Women and girls around the world are using their science, technology, engineering and mathematics (STEM) skills to find climate solutions.
These four women have been recognized by the U.S. Department of State’s Innovation Station initiative, which builds a network of woman and girl climate innovators from across the United States and around the world.
When Anika Puri visited her family in India as a child, she was struck by the many ivory carvings for sale at a Bombay market. Puri was inspired to find a way to help authorities track and apprehend elephant poachers in Africa and India. Drones used to track poachers have difficulty differentiating between humans and animals. Puri’s app, ElSa (short for Elephant Savior) uses artificial intelligence to distinguish between the two. The app has a 90% success rate detecting poachers in wildlife parks. Puri hopes ElSa will be used around the world to detect poachers more easily and thereby protect endangered elephant populations. “The main idea with ElSa is to implement this methodology and this model with systems already in place in national parks,” she said.
Erin Ashe grew up in the Pacific Northwest and remembers watching orcas off the coast of San Juan Island with her aunt as a child. “That moment really stuck with me. It felt like we were alone with the whales,” she says. “I came to realize that these killer whales were declining, their populations were in trouble.” After receiving her Ph.D. in marine biology from the University of St. Andrews in Scotland, Ashe decided to pursue ocean conservation at a scale beyond her doctoral research. She and her now-husband, Rob Williams, founded Oceans Initiative to collect data on marine mammal populations and growing problems in the Pacific Ocean. Their findings will help policymakers understand the impacts of climate change, noise pollution and plastics pollution on ocean life. “We’ve always put a high value on mentoring women in science and recognizing that these conservation problems we’re facing are significant and we need everyone’s involvement,” she said.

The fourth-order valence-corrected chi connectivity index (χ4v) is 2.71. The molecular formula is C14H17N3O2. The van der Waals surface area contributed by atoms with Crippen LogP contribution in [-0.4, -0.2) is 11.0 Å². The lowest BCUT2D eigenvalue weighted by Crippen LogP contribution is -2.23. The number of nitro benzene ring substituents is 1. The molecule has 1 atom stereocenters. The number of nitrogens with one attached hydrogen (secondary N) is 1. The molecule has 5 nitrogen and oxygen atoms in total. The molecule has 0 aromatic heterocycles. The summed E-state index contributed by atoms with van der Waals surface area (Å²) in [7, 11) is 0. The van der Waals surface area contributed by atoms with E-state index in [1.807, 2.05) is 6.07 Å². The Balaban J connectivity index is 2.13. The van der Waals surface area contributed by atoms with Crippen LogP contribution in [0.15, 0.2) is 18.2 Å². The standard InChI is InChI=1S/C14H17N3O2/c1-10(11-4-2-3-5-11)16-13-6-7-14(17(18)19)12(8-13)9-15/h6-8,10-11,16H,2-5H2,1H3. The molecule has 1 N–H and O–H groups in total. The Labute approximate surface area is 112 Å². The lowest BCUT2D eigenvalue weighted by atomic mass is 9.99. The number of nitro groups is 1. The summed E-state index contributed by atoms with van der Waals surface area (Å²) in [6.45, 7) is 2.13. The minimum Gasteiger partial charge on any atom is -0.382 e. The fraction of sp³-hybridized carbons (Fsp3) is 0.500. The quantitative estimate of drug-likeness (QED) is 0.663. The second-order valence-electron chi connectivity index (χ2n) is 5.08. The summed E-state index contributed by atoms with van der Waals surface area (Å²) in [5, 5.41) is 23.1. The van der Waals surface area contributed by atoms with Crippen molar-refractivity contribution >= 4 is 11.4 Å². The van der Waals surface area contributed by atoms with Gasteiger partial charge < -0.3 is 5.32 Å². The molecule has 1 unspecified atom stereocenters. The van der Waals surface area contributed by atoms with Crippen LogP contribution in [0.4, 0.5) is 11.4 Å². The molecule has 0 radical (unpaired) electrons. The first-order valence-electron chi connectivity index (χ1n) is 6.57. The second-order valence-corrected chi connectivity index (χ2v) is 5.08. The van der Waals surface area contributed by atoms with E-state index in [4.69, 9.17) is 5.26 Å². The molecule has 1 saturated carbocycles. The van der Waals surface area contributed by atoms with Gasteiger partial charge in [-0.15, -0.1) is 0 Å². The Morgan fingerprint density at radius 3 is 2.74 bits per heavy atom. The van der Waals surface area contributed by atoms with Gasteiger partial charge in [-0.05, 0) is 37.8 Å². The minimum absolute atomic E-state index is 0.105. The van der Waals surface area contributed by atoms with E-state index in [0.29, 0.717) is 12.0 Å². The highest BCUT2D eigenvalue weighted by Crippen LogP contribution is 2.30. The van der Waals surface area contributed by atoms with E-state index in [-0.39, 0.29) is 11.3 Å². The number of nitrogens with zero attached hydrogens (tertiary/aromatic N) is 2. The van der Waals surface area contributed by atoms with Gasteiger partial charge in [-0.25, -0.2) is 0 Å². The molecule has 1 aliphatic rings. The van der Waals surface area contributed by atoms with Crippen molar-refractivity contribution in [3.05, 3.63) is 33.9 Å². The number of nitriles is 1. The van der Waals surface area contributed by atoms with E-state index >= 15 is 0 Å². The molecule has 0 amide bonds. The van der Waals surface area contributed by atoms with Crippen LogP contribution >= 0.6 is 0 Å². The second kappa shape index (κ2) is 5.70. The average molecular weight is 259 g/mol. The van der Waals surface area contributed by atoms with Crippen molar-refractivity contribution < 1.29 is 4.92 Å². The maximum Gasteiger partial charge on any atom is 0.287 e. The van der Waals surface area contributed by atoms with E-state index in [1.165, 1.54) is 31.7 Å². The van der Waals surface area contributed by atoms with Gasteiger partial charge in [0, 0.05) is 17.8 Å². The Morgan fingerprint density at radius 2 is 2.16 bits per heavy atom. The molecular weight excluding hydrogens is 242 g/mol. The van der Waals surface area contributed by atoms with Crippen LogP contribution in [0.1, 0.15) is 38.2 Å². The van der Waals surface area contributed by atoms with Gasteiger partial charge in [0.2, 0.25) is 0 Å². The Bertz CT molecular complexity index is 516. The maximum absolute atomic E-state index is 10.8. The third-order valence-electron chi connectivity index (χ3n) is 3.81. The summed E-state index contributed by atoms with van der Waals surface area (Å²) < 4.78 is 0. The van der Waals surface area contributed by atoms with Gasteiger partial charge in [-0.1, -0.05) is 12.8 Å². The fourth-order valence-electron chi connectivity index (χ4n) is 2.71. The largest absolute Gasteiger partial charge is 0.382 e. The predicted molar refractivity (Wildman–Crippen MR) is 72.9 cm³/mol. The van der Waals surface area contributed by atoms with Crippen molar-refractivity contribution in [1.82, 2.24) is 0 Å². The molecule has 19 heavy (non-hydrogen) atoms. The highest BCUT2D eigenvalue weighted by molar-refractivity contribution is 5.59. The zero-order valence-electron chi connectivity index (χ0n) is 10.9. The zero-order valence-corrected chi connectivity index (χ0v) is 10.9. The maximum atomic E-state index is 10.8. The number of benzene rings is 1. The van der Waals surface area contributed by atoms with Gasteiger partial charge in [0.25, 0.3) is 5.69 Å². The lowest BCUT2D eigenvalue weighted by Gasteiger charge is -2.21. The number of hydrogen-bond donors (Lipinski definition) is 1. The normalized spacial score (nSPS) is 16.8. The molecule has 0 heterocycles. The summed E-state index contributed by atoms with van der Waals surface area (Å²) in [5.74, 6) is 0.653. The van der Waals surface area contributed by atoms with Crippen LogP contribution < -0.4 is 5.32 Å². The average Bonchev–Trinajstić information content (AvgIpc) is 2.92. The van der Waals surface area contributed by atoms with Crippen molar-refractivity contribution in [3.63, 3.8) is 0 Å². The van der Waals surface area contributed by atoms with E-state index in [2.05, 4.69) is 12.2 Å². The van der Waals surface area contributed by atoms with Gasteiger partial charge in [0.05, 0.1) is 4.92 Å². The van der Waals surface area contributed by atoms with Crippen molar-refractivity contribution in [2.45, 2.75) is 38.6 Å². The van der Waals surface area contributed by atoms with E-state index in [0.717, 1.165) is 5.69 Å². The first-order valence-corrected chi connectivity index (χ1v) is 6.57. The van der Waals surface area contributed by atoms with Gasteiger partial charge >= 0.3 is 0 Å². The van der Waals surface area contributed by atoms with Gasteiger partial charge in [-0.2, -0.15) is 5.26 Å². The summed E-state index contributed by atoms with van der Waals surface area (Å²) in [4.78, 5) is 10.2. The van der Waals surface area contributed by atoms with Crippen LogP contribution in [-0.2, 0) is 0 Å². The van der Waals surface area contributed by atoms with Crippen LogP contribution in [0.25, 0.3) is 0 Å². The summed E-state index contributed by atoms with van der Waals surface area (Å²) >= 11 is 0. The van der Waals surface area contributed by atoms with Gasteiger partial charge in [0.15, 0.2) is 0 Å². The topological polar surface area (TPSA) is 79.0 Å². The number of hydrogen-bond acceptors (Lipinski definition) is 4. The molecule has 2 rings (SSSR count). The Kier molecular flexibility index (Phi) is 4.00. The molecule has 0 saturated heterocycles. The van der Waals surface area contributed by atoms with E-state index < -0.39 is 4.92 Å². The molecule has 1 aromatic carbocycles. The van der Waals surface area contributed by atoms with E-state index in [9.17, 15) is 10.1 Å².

Fatema Alzelzela remembers the moment when she began to notice that her country of Kuwait’s landfills were filling quickly. “I knew that I would do something. I knew that I wanted to take action, but I didn’t know what kind of action I wanted to take,” she said. Alzelzela and her sister decided to use their collected savings to create a nongovernmental organization, EcoStar, that would prove a nationwide recycling system was possible. Alzelzela recruited volunteers — primarily women and girls — to help her, and soon they were recycling hundreds of metric tons of waste. She hopes to expand in the future and to collaborate more with her government to implement a permanent recycling infrastructure in her country. “Kuwaiti women are very strong,” she said. “We’re empowered.”
During a trip to northern Kenya, Patricia Kombo noted the drier climate and how local children had little access to greenery or water. When she returned home to Mbooni in 2019, she launched her organization, PaTree, to get local schools involved in planting trees in their municipalities. So far, PaTree has worked with 15 schools to plant 15,000 trees. During the pandemic, the organization shifted gears to educate schoolchildren on growing new plants from mango and avocado seeds. “We realized there was a gap in food and getting food to [families to] stay healthy,” she says. “I’ve seen the biggest impact working with children,” said Kombo. “You see their positive energy.” Kombo wants to expand her organization to develop a curriculum to educate children about the environment. She believes direct action is the best way to combat the climate crisis. “Communities are only changed by what they see,” she said. “When you go and plant a tree, people will plant a tree. Once they see it happening, they will actually pick it up.”